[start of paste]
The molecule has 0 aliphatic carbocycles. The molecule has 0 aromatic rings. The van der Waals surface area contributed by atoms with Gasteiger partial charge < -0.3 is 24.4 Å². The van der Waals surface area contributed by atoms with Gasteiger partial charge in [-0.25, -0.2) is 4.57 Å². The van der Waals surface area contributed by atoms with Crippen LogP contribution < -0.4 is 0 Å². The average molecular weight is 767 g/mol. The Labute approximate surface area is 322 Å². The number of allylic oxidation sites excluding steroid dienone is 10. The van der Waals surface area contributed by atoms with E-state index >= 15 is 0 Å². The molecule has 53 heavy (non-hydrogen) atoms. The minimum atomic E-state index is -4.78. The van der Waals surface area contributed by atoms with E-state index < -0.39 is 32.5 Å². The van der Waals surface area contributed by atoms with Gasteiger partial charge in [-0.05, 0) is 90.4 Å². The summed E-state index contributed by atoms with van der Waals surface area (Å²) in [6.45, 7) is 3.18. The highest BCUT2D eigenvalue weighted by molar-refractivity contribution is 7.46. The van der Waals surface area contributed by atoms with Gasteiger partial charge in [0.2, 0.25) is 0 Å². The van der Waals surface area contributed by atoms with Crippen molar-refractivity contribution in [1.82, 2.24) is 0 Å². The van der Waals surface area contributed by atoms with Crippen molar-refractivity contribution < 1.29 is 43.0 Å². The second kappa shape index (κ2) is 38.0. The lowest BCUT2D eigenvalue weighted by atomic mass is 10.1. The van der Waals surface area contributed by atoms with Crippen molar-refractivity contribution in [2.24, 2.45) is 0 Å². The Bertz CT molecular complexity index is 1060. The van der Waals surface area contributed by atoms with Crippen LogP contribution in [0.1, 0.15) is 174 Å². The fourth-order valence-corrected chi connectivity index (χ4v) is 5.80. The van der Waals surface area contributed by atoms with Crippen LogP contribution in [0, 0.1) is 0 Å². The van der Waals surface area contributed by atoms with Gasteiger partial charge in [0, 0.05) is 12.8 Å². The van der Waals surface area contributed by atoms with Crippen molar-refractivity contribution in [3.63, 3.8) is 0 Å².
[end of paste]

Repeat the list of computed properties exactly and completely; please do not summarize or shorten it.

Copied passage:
The molecule has 0 aliphatic carbocycles. The molecule has 0 aromatic rings. The van der Waals surface area contributed by atoms with Gasteiger partial charge < -0.3 is 24.4 Å². The van der Waals surface area contributed by atoms with Gasteiger partial charge in [-0.25, -0.2) is 4.57 Å². The van der Waals surface area contributed by atoms with Crippen LogP contribution < -0.4 is 0 Å². The average molecular weight is 767 g/mol. The Labute approximate surface area is 322 Å². The number of allylic oxidation sites excluding steroid dienone is 10. The van der Waals surface area contributed by atoms with E-state index >= 15 is 0 Å². The molecule has 53 heavy (non-hydrogen) atoms. The minimum atomic E-state index is -4.78. The van der Waals surface area contributed by atoms with E-state index < -0.39 is 32.5 Å². The van der Waals surface area contributed by atoms with Gasteiger partial charge in [-0.05, 0) is 90.4 Å². The summed E-state index contributed by atoms with van der Waals surface area (Å²) in [6.45, 7) is 3.18. The highest BCUT2D eigenvalue weighted by molar-refractivity contribution is 7.46. The van der Waals surface area contributed by atoms with Gasteiger partial charge in [0.2, 0.25) is 0 Å². The van der Waals surface area contributed by atoms with Crippen molar-refractivity contribution in [1.82, 2.24) is 0 Å². The van der Waals surface area contributed by atoms with Crippen molar-refractivity contribution < 1.29 is 43.0 Å². The second kappa shape index (κ2) is 38.0. The lowest BCUT2D eigenvalue weighted by atomic mass is 10.1. The van der Waals surface area contributed by atoms with Crippen molar-refractivity contribution in [2.24, 2.45) is 0 Å². The Bertz CT molecular complexity index is 1060. The van der Waals surface area contributed by atoms with Crippen LogP contribution in [0.1, 0.15) is 174 Å². The fourth-order valence-corrected chi connectivity index (χ4v) is 5.80. The van der Waals surface area contributed by atoms with Crippen LogP contribution in [0, 0.1) is 0 Å². The van der Waals surface area contributed by atoms with Gasteiger partial charge in [0, 0.05) is 12.8 Å². The van der Waals surface area contributed by atoms with Crippen molar-refractivity contribution in [3.63, 3.8) is 0 Å².